The Clean Water Act is meant to protect water from pollution. To Texas Attorney General and gubernatorial candidate Greg Abbott, it’s another opportunity to sue the Obama Administration and the EPA.
In his latest attempt to drive a divisive wedge between anything environmental regulators do and anything he wants to do, on Monday Abbott demanded that the EPA back down from proposed updates to the Clean Water Act (CWA), threatening to sue if the proposal isn’t withdrawn. The EPA says the update, which has been proposed with the help of the Army Corps of Engineers, is needed to close loopholes that leave more than half of America’s streams and around 20 million acres of wetlands at risk of unchecked pollution and development. According to the EPA, it does not protect any new types of waters that have not historically been covered under the Clean Water Act and is consistent with the Supreme Court’s narrow reading of the Act’s jurisdiction.
According to Abbott, the “unlawful” changes would “erode private property rights and have devastating effects on the landowners of Texas.”
In Texas alone, more than 11 million people get drinking water from sources that depend, in part, on intermittent waterways such as arroyos or ditches. David Foster, who heads the Texas office of the advocacy group Clean Water Action, said that the George W. Bush administration argued that the intermittent streams didn’t qualify for protection, and in 2001 and 2006 the U.S. Supreme Court sided with polluters in water cases. The rule could be finalized early next year and would extend CWA protections to these important intermittent streams and certain areas in or near floodplains.
In his letter to the EPA, Abbott goes out of his way to express frustration with the “federal agencies’ explicit inclusion of ditches as waters of the United States:
Under this untenable and legally baseless definition, any landowner who has a ditch on his or her private property is at risk of having the federal government exert regulation over that ditch and impose burdensome and expensive federal regulations over dry land that does not remotely resemble any common-sense understanding of waters of the United States.
The EPA states that what the proposed updates do is for the first time provide clarity on how ditches should be regulated, and that the proposed rule “does not expand jurisdiction” of ditches. Abbott appears to have drawn his own interpretation about what should be permissible in the state of Texas — something he’s made a sort of cottage industry out of doing. As Texas Attorney General, Gregg Abbott has sued the Environmental Protection Agency 17 times and the Obama administration at least 31 times. Last year, Abbott was quoted telling a tea party group that on a typical workday, “I go into the office, I sue the federal government, and I go home.”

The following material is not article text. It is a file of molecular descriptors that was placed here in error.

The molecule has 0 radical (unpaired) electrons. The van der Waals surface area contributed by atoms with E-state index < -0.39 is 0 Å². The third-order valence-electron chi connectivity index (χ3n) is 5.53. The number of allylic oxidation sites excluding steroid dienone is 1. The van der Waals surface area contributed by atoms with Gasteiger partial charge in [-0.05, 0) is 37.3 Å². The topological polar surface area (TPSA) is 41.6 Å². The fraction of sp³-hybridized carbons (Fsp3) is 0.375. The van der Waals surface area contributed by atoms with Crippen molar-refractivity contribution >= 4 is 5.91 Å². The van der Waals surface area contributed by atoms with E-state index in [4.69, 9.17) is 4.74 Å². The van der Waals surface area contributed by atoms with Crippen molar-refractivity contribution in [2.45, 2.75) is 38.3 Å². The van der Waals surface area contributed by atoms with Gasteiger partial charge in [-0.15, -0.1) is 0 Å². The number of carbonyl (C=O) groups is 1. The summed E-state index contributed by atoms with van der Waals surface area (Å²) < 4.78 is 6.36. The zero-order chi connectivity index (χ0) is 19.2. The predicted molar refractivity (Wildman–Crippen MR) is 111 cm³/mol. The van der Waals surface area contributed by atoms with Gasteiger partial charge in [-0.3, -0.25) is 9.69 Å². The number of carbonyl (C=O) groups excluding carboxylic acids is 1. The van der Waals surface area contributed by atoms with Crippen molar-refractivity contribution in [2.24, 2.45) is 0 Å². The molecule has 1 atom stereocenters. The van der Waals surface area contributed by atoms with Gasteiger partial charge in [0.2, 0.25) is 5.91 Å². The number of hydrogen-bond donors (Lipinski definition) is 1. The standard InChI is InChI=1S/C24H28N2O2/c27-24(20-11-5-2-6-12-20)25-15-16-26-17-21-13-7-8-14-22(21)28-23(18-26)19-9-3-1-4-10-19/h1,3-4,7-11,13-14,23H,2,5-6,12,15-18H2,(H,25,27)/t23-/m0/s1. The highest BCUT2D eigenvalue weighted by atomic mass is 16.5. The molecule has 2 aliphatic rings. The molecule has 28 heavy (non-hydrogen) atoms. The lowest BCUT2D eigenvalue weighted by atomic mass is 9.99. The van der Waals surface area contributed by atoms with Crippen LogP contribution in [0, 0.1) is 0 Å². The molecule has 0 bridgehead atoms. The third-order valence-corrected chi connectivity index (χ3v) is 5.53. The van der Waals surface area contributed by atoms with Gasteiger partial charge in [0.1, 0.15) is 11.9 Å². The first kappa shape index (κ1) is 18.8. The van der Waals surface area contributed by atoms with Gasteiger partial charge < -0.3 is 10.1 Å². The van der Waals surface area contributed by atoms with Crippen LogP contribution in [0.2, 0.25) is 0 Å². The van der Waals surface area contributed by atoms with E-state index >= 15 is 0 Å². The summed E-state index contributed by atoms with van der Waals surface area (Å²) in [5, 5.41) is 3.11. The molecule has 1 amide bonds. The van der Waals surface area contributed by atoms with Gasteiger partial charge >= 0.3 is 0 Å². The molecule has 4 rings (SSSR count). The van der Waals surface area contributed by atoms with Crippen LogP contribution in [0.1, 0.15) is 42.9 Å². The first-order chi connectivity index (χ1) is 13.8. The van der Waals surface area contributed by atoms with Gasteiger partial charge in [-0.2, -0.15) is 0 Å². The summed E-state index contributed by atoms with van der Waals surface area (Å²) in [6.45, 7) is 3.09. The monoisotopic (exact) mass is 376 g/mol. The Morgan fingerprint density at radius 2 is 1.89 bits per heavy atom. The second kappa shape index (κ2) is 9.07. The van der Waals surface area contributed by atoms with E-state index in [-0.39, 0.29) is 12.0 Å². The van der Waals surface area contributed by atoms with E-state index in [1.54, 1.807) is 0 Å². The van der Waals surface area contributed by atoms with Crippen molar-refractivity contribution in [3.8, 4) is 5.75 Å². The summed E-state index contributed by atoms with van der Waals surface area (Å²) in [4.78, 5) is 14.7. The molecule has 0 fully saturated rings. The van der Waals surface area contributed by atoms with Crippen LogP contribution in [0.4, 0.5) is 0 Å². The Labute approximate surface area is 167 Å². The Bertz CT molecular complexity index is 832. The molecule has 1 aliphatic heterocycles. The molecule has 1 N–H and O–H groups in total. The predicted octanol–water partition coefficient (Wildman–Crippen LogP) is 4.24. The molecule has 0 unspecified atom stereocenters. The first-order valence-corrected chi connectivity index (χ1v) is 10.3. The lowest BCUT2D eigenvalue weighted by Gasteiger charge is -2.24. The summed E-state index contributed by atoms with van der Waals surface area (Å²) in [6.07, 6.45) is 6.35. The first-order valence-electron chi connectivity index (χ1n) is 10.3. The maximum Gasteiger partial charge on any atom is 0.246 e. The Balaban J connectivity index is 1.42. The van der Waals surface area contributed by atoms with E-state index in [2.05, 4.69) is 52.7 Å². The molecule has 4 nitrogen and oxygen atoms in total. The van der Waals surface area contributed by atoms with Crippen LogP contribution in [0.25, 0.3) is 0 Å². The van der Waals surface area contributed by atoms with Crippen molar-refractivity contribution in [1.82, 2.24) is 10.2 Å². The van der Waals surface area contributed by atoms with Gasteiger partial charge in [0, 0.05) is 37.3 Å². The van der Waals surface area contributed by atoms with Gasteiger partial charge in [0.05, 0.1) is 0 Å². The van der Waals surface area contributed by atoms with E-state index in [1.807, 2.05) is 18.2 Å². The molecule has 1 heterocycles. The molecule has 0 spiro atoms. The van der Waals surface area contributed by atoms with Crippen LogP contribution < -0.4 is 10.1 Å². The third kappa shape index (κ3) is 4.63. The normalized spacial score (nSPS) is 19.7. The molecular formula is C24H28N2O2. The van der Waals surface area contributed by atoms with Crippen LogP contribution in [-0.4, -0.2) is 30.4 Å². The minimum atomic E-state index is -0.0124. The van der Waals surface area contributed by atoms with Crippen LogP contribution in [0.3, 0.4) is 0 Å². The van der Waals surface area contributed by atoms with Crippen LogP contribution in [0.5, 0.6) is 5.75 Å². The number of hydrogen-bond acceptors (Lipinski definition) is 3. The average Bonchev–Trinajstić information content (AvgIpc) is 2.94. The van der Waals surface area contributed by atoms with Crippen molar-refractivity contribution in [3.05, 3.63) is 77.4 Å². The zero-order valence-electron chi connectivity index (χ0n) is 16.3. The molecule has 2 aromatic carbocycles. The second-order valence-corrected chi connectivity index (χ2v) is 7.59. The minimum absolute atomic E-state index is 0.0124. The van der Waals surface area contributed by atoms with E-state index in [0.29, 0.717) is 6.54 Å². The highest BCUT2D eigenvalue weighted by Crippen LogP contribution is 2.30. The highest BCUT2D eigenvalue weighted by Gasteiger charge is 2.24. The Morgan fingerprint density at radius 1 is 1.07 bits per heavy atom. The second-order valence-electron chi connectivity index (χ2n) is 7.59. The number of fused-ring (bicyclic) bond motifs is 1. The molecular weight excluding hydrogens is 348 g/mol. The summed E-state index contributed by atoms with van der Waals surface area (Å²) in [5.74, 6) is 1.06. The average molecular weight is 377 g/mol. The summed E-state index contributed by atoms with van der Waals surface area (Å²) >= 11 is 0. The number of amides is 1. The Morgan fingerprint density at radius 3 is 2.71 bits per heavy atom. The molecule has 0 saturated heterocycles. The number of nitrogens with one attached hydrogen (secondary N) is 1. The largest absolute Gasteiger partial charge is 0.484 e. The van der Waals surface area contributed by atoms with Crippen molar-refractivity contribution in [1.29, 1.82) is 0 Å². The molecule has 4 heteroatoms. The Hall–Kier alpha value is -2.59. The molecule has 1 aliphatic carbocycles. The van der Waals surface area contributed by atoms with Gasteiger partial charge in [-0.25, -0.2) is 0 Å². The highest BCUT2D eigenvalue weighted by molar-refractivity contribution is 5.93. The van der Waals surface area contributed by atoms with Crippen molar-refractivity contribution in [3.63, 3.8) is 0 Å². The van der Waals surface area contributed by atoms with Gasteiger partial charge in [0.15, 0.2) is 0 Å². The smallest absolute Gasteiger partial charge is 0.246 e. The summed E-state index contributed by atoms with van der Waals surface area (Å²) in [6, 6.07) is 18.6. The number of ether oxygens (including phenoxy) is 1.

Abbott has been engaged with the EPA in a long-running legal debacle around air pollution issues. The debate has lost some momentum as the U.S. Supreme Court ruled earlier this year in favor of the EPA’s Cross-State Air Pollution Rule meant to create a clean air standard for 28 states that generate greenhouse gas emissions traveling beyond their borders, including Texas. Abbott’s lawsuits against the federal government have cost Texans nearly $4 million.
“Abbott is using precious public resources to attack clean air protections for Texans,” Marcelo Norsworthy, a Texas-based transportation analyst for the Environmental Defense Fund, wrote in July. “His penchant for rhetorical flourish is in sharp contrast with his actual track record. He has racked up a long list of court losses in his ongoing effort to weaken environmental and public health protections.”
While Abbott spouts his claims that the federal government is infringing on Texas’s right to self-governance, he is also altering state laws to make it harder for residents to get access to information on the storage of dangerous chemicals. He recently ruled that government entities can withhold the locations of dangerous chemicals listed in state records to protect the public from terrorism or other threats. This coming just a year after 15 people were killed and 2016 injured at a fertilizer plant explosion in West, Texas.
Abbott would be an appropriate successor to current Gov. Rick Perry when it comes to environmental issues and maintaining an acrimonious back-and-forth with the EPA. In his book, Fed Up! Our Fight to Save America From Washington, Gov. Perry wrote that “Texas already had established water- and air-pollution programs before Congress inserted itself with the Clean Air Act and the Clean Water Act.”